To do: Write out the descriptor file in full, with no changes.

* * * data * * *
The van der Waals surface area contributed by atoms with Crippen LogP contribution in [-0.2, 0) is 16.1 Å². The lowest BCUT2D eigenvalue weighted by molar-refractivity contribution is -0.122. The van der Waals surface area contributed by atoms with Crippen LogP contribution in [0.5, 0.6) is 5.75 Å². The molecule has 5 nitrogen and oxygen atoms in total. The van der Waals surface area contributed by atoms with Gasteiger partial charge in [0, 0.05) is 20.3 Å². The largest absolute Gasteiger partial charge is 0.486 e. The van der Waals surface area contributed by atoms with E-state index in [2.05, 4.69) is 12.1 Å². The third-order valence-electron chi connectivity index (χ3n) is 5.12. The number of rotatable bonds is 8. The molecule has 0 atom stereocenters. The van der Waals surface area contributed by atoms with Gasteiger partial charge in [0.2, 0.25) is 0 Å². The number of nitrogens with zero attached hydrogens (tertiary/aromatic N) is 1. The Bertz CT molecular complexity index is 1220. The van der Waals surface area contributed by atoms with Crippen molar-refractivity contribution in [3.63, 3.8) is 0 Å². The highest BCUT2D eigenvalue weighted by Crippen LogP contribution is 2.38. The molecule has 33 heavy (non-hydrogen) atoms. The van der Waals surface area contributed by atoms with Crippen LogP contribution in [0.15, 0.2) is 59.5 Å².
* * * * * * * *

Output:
The van der Waals surface area contributed by atoms with Crippen LogP contribution in [-0.2, 0) is 16.1 Å². The lowest BCUT2D eigenvalue weighted by molar-refractivity contribution is -0.122. The van der Waals surface area contributed by atoms with Crippen LogP contribution in [0.5, 0.6) is 5.75 Å². The molecule has 5 nitrogen and oxygen atoms in total. The van der Waals surface area contributed by atoms with Gasteiger partial charge in [0, 0.05) is 20.3 Å². The largest absolute Gasteiger partial charge is 0.486 e. The van der Waals surface area contributed by atoms with E-state index in [2.05, 4.69) is 12.1 Å². The third-order valence-electron chi connectivity index (χ3n) is 5.12. The number of rotatable bonds is 8. The molecule has 0 atom stereocenters. The van der Waals surface area contributed by atoms with Gasteiger partial charge in [0.2, 0.25) is 0 Å². The number of nitrogens with zero attached hydrogens (tertiary/aromatic N) is 1. The Bertz CT molecular complexity index is 1220. The van der Waals surface area contributed by atoms with Crippen molar-refractivity contribution in [3.63, 3.8) is 0 Å². The highest BCUT2D eigenvalue weighted by Crippen LogP contribution is 2.38. The molecule has 33 heavy (non-hydrogen) atoms. The van der Waals surface area contributed by atoms with Crippen LogP contribution in [0.15, 0.2) is 59.5 Å².